מועתק ממישהו מהקוראים של האקונומיסט:
The propulsion isn't the main issue jet builders have faced to step in the hypersonic era, the aircraft resistance to heat is.
The solution lies in -simply- staying away from the heat...
Neither the article nor the video do mention that all these advances are made possible thanks to the use of Magnetohydrodynamics (MHD) : the art of isolating the aircraft's hull from the airflow with a layer of plasma created by the aircraft's hull when it reaches hypersonic speed. By setting an important network of magnets and running a very intense electric current on the hull to exploit the Lorentz force, it prevents the aircraft from the burning airflow.
1- The hypersonic airflow approches the aircraft's head and compresses brutally hereby heating at a high temperature where it becomes ionized thereby becoming electricity transmitting and so interacts with the network of magnets and electricity wires places under the hull.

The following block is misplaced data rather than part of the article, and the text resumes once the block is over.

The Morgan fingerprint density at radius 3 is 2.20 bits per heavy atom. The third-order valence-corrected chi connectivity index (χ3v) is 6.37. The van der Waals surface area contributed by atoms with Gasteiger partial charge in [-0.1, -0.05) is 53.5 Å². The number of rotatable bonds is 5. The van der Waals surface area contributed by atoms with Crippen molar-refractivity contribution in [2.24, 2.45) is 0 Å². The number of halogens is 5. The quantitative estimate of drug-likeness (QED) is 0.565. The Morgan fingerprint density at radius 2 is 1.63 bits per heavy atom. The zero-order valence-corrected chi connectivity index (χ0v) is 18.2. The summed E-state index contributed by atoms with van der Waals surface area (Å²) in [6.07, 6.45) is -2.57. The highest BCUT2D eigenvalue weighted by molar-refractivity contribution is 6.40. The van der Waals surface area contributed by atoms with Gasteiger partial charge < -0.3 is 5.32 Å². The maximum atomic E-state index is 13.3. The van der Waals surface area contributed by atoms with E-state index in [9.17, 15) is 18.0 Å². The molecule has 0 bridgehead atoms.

2- The airflow transforms a part of its kinetic energy into electricity at the plane's front and thereby slows down. This happens because of the Lorentz force: interaction between a moving fluid that permits electricity, magnetic field and electricity.
3 - The electricity "produced" at the front is directly retransmitted to the air at the rear of the aircraft where the opposite process takes place: it accelerates the ionized air.
It works (I admit I haven't experimented it in my garage), it was achieved about two decades ago by the US, the Russian had exactly the same vision but at times of the fall of the USSR they never could find the budget to build it (the Ajax aircraft) and it went declassified : it is the reason why now more or less accurate infos about this technology can be found on the internet.
While the article's development about the propulsion is quite pertinent its title can be even better applied to that hull's plasma confinement.